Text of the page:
Low Carb 101
Resources to help you learn all about a low carb lifestyle
What is a low carb diet or way of life?
A low carb diet is an eating style that focusses around whole foods, with lots of non starchy, low carb vegetables, a moderate amount of protein and a small amount of healthy fats (however it is much more than in a conventional calorie restricted, low fat plan).
It is very minimal in processed foods, refined carbohydrates and added sugars. It excludes nearly all grains too and restricts high carb vegetables such as potatoes, sweet potatoes, beetroots and parsnips.
Most fruits are limited also, with the exception of citrus fruits and berries.
Vegetables that are low in carbs include all leafy greens, mushrooms, cauliflower, broccoli, cucumber, capsicum, tomato, eggplant, zucchini, Brussel sprouts, celery and cabbage.
Carrot and pumpkin are moderate in carbs and can fit in to a moderately low carbohydrate diet in small amounts.
For a thorough and comprehensive eating guideline including what to eat and what to avoid, please contact Bec to book in for an Initial Consultation. This is just one of the many inclusions.
Here is a really great link to help you learn about low carb foods too
What are the benefits of a low carb diet?
Carbohydrates, whether they’re complex (such as whole grains) or simple (such as sugar), are made up of the same thing – glucose molecules. So, no matter what type of carbohydrate you eat, it will break down into single molecules of glucose that are then absorbed into your blood.
When you eat any carbohydrate (including potatoes, pasta, rice, bread, crackers, cakes, sugar, biscuits, beans and honey), the glucose that enters your blood raises your blood sugar, causing the hormone insulin to be released.
Insulin is the driver of hunger and fat storage. When insulin is low, your bodies can burn fat. When it is high – your bodies can’t. High’s and lows in insulin also causes poor energy and moods and increase your risk for type 2 diabetes.
When you consume a low-carb diet, blood sugars stay low and steady and insulin stays low.
So, many people experience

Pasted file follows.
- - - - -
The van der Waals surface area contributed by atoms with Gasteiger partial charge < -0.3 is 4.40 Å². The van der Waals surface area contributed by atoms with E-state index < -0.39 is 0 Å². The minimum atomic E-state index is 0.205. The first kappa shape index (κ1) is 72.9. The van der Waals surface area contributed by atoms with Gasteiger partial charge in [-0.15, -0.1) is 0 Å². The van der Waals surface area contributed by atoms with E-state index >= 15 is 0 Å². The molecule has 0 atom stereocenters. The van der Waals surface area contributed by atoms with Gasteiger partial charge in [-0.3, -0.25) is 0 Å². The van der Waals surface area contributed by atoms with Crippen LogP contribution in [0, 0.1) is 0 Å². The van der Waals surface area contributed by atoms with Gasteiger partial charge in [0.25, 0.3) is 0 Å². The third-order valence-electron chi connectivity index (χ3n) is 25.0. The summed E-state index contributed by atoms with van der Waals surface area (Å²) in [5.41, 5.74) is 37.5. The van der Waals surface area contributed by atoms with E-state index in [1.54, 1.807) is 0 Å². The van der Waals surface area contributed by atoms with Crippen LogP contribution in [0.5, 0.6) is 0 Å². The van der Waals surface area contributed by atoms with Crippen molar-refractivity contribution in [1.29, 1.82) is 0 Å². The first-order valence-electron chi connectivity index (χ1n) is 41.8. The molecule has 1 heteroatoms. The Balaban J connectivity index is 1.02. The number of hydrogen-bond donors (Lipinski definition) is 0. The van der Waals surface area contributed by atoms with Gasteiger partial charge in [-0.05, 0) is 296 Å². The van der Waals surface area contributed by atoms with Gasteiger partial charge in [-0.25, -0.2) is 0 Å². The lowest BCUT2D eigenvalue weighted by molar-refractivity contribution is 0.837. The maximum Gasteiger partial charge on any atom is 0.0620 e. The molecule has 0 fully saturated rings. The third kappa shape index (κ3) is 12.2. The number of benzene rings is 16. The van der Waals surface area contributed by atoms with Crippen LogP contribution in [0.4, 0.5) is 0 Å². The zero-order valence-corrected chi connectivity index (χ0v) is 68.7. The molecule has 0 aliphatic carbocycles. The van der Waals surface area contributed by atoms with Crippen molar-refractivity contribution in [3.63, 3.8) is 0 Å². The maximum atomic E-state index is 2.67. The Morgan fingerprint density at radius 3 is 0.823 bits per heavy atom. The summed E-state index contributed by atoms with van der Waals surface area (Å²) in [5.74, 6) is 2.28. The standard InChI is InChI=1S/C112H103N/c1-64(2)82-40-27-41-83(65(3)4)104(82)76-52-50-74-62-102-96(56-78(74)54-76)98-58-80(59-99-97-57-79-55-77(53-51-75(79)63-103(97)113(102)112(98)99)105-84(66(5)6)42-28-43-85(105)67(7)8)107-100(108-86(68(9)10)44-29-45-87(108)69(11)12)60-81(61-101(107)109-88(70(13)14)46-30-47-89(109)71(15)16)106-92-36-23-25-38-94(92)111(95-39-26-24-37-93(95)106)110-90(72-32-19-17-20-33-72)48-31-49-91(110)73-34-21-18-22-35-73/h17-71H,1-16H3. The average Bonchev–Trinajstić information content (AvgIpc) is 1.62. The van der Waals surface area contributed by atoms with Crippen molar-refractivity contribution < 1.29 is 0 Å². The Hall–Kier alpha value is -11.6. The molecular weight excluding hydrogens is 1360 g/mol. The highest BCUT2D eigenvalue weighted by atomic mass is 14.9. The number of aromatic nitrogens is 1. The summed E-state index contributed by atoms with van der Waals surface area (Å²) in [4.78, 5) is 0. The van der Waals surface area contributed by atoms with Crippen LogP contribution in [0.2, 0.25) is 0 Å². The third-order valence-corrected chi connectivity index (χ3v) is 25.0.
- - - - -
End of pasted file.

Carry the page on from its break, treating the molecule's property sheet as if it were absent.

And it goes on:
A reduced appetite
Less sugar and carb cravings cravings
Steady energy (goodbye 3.00pm slump)
Boosted fat burning
Please read this article! It outlines the benefits after analysing many scientific studies.
Here are some of my favourite low carb swaps!
What are some potential side effects when starting out on a low carb diet?
Induction flu: Headaches, lethargy, nausea, confusion, brain fog, irritability
This is the most common side effect when people first start out on a carbohydrate restricted diet, and is often felt on day 2-4. It is called the “induction flu”, as it mimics flu-like symptoms.
Headaches, feeling tired, lethargic and unmotivated can be commonly felt. Nausea is also common. It’s also possible to experience confusion or “brain fog” and irritable – perhaps most clearly noticed by your family and friends!
The good news is that these symptoms will usually disappear within a few days. The even-better news is that these symptoms can often be avoided altogether. The main cause is usually dehydration and/or salt deficiency, caused by a temporarily increased urine production.
The cure: water & salt
Any problems can be minimized, and sometimes entirely cured, by getting enough water and salt into your system.
Try adding half a teaspoon of salt to a large glass of water. This may reduce or eliminate side effects within 15-30 minutes. If so, this may be repeated once daily if needed during the first week.
A better-tasting option is to drink a glass of broth, e.g. chicken, beef or bone broth!